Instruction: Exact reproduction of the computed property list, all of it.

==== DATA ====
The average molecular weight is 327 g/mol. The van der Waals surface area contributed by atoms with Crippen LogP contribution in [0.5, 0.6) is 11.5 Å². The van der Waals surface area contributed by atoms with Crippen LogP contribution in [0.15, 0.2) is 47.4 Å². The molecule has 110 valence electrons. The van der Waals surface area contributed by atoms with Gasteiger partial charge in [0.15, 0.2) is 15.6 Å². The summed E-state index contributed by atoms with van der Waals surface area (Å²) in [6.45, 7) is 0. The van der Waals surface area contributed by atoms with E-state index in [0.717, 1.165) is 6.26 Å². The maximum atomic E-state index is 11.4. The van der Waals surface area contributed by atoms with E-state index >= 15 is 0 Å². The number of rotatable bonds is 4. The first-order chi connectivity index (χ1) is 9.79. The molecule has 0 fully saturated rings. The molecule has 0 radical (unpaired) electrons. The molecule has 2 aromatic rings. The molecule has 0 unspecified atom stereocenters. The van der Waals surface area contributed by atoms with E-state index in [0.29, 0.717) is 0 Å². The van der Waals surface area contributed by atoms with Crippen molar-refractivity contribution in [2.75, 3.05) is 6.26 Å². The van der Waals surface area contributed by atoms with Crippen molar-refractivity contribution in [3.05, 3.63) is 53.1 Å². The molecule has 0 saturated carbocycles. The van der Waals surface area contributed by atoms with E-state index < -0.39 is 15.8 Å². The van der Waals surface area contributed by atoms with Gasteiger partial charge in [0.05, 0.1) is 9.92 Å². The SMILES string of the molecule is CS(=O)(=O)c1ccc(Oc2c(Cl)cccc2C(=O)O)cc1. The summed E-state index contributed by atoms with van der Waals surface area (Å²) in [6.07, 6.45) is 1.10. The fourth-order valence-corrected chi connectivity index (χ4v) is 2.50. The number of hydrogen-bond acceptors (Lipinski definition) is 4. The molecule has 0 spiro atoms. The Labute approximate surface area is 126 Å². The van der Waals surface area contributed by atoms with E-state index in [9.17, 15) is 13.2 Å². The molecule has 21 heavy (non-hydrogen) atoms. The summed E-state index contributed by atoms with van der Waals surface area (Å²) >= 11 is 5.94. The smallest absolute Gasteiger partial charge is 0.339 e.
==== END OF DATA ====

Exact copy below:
The average molecular weight is 327 g/mol. The van der Waals surface area contributed by atoms with Crippen LogP contribution in [0.5, 0.6) is 11.5 Å². The van der Waals surface area contributed by atoms with Crippen LogP contribution in [0.15, 0.2) is 47.4 Å². The molecule has 110 valence electrons. The van der Waals surface area contributed by atoms with Gasteiger partial charge in [0.15, 0.2) is 15.6 Å². The summed E-state index contributed by atoms with van der Waals surface area (Å²) in [6.45, 7) is 0. The van der Waals surface area contributed by atoms with E-state index in [0.717, 1.165) is 6.26 Å². The maximum atomic E-state index is 11.4. The van der Waals surface area contributed by atoms with E-state index >= 15 is 0 Å². The number of rotatable bonds is 4. The first-order chi connectivity index (χ1) is 9.79. The molecule has 0 fully saturated rings. The molecule has 0 radical (unpaired) electrons. The molecule has 2 aromatic rings. The molecule has 0 unspecified atom stereocenters. The van der Waals surface area contributed by atoms with E-state index in [0.29, 0.717) is 0 Å². The van der Waals surface area contributed by atoms with Crippen molar-refractivity contribution in [2.75, 3.05) is 6.26 Å². The van der Waals surface area contributed by atoms with Crippen molar-refractivity contribution in [3.05, 3.63) is 53.1 Å². The molecule has 0 saturated carbocycles. The van der Waals surface area contributed by atoms with E-state index < -0.39 is 15.8 Å². The van der Waals surface area contributed by atoms with Gasteiger partial charge in [0.05, 0.1) is 9.92 Å². The SMILES string of the molecule is CS(=O)(=O)c1ccc(Oc2c(Cl)cccc2C(=O)O)cc1. The summed E-state index contributed by atoms with van der Waals surface area (Å²) in [6.07, 6.45) is 1.10. The fourth-order valence-corrected chi connectivity index (χ4v) is 2.50. The number of hydrogen-bond acceptors (Lipinski definition) is 4. The molecule has 0 spiro atoms. The Labute approximate surface area is 126 Å². The van der Waals surface area contributed by atoms with E-state index in [9.17, 15) is 13.2 Å². The molecule has 21 heavy (non-hydrogen) atoms. The summed E-state index contributed by atoms with van der Waals surface area (Å²) >= 11 is 5.94. The smallest absolute Gasteiger partial charge is 0.339 e.